- Only one asteroid can be attributed to a mass extinction, and it happened because it rather unluckily hit minerals (calciferous and sulfurous) caused by modern life. ~ 0.5 Gy earlier and it wouldn’t have mattered. ~ 0.5 Gy later and it won’t matter (biosphere dead or dying from expanding sun heating). A small window and one unlucky shot, so small likelihood.

  • http://laurele.livejournal.com Laurel Kornfeld

    Our solar system does NOT have only eight planets. Please stop presenting one side of an ongoing debate as fact when it is not. The decision by four percent of the IAU is not any more “official” than the decision of several hundred professional astronomers who rejected that demotion. The New Horizons mission to Pluto continues to refer to Pluto as a planet. Conferences and papers continue to discuss this issue, and it is only fair to the public to present both sides. And according to the opposing side, a planet is a non-self-luminous spheroidal body orbiting a star. That gives us at least 13 planets and counting. Dwarf planets are planets too. Stern, the person who created the term dwarf planet, intended it to describe a third class of planets that are large enough to be in hydrostatic equilibrium but not large enough to gravitationally dominate their orbits. He never intended for dwarf planets to not be considered planets at all. When the IAU precluded dwarf planets from being considered planets, they misappropriated Stern’s term to create a definition that is highly problematic and makes little sense.

  • http://desktopeer.blogspot.com Eagle

    I must congratulate the scientists for finding another planetary system. But alas, it’s quite far away. 127 light years is no small distance and the only scientifically speediest thing yet known is light which takes 127 years to reach that planet. So I don’t think it’s very profitable. Yet it will be added to records and the names of the scientists who found the system would be written in it too. But wouldn’t it be great if they do something for the mankind too which is near a disaster materialistically and spiritually?

    Anyways, I came across a cool post regarding the space technology, I suggest you to read it too! :)
    http://takht-e-sulaiman.eseaf.com/329-uncategorized-why-are-we-searching-for-planets-check-this-out

  • Brian

    I never understood the whole “Pluto isn’t a planet, it’s a dwarf planet” thing. I mean, isn’t a dwarf planet still a planet? Just because it’s not as big as other planets, doesn’t mean it isn’t still part of the planet family. The term “dwarf planet” was created to give smaller planetary bodies a group to belong to, wasn’t it? Just like the term “gas giant” was created to describe massive, gaseous planetary bodies.

    I just don’t understand the debate, especially now that we’re on the verge of discovering more potential “dwarf planets” that lie beyond Pluto. Are we going to have heated debates about all of them? I wish the scientific community would just come to an agreement on the labeling of small planets already.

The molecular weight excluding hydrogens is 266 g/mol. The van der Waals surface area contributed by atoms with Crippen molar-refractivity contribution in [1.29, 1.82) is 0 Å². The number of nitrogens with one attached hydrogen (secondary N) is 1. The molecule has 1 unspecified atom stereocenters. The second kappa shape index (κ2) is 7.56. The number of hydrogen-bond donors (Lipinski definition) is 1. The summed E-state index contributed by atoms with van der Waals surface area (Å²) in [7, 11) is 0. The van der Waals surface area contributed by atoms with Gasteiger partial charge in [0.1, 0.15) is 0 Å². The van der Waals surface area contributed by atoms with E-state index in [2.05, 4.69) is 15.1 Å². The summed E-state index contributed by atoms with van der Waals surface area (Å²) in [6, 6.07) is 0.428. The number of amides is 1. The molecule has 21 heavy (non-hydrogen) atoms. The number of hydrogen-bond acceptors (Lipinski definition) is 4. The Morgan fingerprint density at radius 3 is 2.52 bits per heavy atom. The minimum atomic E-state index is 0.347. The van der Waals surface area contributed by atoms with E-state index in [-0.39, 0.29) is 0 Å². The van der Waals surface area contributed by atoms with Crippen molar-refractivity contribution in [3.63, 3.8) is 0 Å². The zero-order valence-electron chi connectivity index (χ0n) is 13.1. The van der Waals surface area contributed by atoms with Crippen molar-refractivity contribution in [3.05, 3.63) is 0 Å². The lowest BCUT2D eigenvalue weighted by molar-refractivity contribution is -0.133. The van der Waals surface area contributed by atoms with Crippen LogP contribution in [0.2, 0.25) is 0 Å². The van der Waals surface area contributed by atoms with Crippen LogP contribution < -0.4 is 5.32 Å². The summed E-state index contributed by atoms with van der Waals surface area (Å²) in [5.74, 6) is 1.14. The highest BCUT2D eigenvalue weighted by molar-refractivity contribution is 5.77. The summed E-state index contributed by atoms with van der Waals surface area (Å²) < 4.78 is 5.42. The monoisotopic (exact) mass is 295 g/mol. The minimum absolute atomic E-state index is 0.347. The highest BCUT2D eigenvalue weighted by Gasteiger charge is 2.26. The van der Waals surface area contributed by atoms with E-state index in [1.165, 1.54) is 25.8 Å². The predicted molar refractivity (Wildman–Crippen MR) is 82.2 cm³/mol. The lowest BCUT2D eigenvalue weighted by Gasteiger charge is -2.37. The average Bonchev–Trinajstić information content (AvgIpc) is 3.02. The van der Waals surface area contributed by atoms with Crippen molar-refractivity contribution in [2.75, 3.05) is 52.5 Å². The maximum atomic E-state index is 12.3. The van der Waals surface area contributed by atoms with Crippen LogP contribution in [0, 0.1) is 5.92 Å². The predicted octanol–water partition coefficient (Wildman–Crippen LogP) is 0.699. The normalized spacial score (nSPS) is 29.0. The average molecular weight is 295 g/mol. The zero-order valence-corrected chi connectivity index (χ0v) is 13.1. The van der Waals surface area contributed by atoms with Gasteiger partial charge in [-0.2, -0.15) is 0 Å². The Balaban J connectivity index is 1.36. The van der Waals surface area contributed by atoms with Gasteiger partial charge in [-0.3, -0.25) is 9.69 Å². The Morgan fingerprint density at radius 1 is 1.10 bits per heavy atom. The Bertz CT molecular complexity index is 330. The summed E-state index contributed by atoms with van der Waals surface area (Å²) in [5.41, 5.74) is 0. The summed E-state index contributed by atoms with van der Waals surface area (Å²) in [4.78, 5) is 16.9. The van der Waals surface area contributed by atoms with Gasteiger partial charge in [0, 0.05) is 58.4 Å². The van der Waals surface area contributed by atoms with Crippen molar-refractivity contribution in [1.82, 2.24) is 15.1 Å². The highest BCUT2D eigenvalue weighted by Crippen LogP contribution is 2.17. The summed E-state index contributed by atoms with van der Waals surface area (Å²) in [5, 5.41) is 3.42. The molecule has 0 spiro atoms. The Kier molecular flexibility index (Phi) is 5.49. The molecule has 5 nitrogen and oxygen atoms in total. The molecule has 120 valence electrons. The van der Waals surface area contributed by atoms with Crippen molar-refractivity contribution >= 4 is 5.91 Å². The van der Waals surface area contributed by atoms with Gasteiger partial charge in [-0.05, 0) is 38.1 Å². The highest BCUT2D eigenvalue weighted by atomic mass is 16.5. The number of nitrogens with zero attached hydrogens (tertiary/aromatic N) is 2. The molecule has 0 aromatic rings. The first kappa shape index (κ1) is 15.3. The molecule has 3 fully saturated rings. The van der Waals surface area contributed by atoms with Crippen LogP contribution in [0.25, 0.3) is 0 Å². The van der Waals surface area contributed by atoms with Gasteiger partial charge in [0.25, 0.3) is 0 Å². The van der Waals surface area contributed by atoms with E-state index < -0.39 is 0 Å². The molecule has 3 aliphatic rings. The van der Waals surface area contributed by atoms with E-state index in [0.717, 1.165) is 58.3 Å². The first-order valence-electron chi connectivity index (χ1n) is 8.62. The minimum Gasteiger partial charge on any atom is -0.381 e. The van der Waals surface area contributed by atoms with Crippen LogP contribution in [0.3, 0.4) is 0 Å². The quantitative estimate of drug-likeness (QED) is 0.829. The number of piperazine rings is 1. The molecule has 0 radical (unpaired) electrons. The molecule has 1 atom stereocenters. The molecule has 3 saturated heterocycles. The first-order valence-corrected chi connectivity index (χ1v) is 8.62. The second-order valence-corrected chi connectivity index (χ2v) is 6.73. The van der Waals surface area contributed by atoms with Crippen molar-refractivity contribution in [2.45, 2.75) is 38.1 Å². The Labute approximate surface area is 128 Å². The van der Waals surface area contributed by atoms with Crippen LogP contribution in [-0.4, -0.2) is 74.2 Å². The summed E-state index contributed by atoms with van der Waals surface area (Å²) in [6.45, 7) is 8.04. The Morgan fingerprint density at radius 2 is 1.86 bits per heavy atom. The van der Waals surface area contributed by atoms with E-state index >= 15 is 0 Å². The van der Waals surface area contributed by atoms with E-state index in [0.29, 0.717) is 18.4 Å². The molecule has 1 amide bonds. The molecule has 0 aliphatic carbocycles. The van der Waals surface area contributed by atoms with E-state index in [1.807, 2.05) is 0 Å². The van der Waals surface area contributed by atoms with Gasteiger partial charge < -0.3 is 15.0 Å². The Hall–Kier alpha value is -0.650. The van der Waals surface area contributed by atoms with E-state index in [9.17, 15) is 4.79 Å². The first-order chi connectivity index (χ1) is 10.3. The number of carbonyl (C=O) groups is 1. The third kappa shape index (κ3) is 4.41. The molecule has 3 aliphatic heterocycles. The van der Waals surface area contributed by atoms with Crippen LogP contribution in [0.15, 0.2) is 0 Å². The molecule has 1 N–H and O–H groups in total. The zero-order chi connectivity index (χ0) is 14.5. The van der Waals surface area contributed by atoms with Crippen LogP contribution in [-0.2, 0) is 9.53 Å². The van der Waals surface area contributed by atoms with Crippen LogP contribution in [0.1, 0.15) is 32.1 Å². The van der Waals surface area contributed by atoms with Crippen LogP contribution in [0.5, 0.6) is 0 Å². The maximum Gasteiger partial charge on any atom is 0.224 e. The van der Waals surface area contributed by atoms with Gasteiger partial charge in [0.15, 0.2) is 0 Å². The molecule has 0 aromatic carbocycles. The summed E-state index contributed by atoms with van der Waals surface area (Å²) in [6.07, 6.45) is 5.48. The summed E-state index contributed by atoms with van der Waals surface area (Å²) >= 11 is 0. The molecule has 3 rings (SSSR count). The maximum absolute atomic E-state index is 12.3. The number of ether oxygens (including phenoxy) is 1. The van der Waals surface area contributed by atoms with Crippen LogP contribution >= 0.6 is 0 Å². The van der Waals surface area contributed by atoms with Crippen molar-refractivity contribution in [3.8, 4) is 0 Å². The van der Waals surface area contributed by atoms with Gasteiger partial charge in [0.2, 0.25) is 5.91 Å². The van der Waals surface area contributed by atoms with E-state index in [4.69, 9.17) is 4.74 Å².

As for this article, I heard about it on SpaceRip a couple days ago, and I think it’s great. The system is almost identical in makeup to our own, which means there is a high possibility that organic life has evolved, or has existed there at one time. The fact that the star is similar to the Sun means that the planets in the “habitable zone” won’t be bombarded with massive amounts of radiation like the planets in the famous Gliese system. That means, that if there is a rocky planet in the habitable zone of HD10180, they could have climates very similar to Earth’s, or at least be able to sustain liquid water. It’s very exciting, can’t wait to hear more about this system!

  • amphiox

    Re #3;

    This isn’t a relevant place for that particular rant, right or wrong. In terms of comparison with extrasolar solar systems, there are eight planets, and only eight planets, in this one. (And frankly, if one wants to be really rigorous, there are only four). Because if our solar system was observed with the same methods used to detect the extrasolar planets, chances are we would only detect the four outer planets. (Kepler presumably would be able to detect at least some of the inner planets, maybe all eight). But there is absolutely nothing currently available that has any reasonable chance of detecting anything equivalent to the dwarf planets as individual worlds orbiting other stars. The closest we can come right now is detecting the discs and belts of debris in which they might reside.

    It is the comparison that makes this research interesting, and comparisons are only valid if you compare equivalent things. If you are talking about comparing planet numbers between extrasolar systems and our own in terms of planet numbers, including the dwarf planets invalidates the comparison. We should expect, if our theories on solar system formation are true, that all those extrasolar systems should have multiple dwarf planets that we cannot detect.